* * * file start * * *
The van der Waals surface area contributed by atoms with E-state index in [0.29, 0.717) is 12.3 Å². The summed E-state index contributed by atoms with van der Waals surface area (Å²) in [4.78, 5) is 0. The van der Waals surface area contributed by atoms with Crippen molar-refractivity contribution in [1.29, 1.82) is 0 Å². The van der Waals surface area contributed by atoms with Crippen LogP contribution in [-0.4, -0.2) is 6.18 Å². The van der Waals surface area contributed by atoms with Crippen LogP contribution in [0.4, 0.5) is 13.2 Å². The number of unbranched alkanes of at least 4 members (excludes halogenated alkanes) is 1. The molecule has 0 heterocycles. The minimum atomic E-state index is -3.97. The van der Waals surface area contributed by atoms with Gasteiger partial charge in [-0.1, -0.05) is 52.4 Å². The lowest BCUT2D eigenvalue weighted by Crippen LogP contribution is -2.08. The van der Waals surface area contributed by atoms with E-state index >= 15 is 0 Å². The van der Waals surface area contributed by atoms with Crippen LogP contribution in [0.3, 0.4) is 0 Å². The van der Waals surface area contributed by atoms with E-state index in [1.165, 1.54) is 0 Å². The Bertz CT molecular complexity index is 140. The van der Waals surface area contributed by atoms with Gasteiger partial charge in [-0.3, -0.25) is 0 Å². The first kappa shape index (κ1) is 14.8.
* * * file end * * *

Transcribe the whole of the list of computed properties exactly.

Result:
The van der Waals surface area contributed by atoms with E-state index in [0.29, 0.717) is 12.3 Å². The summed E-state index contributed by atoms with van der Waals surface area (Å²) in [4.78, 5) is 0. The van der Waals surface area contributed by atoms with Crippen molar-refractivity contribution in [1.29, 1.82) is 0 Å². The van der Waals surface area contributed by atoms with Crippen LogP contribution in [-0.4, -0.2) is 6.18 Å². The van der Waals surface area contributed by atoms with Crippen LogP contribution in [0.4, 0.5) is 13.2 Å². The number of unbranched alkanes of at least 4 members (excludes halogenated alkanes) is 1. The molecule has 0 heterocycles. The minimum atomic E-state index is -3.97. The van der Waals surface area contributed by atoms with Gasteiger partial charge in [-0.1, -0.05) is 52.4 Å². The lowest BCUT2D eigenvalue weighted by Crippen LogP contribution is -2.08. The van der Waals surface area contributed by atoms with E-state index >= 15 is 0 Å². The van der Waals surface area contributed by atoms with Crippen LogP contribution in [0.3, 0.4) is 0 Å². The van der Waals surface area contributed by atoms with E-state index in [1.165, 1.54) is 0 Å². The Bertz CT molecular complexity index is 140. The van der Waals surface area contributed by atoms with Gasteiger partial charge in [-0.3, -0.25) is 0 Å². The first kappa shape index (κ1) is 14.8.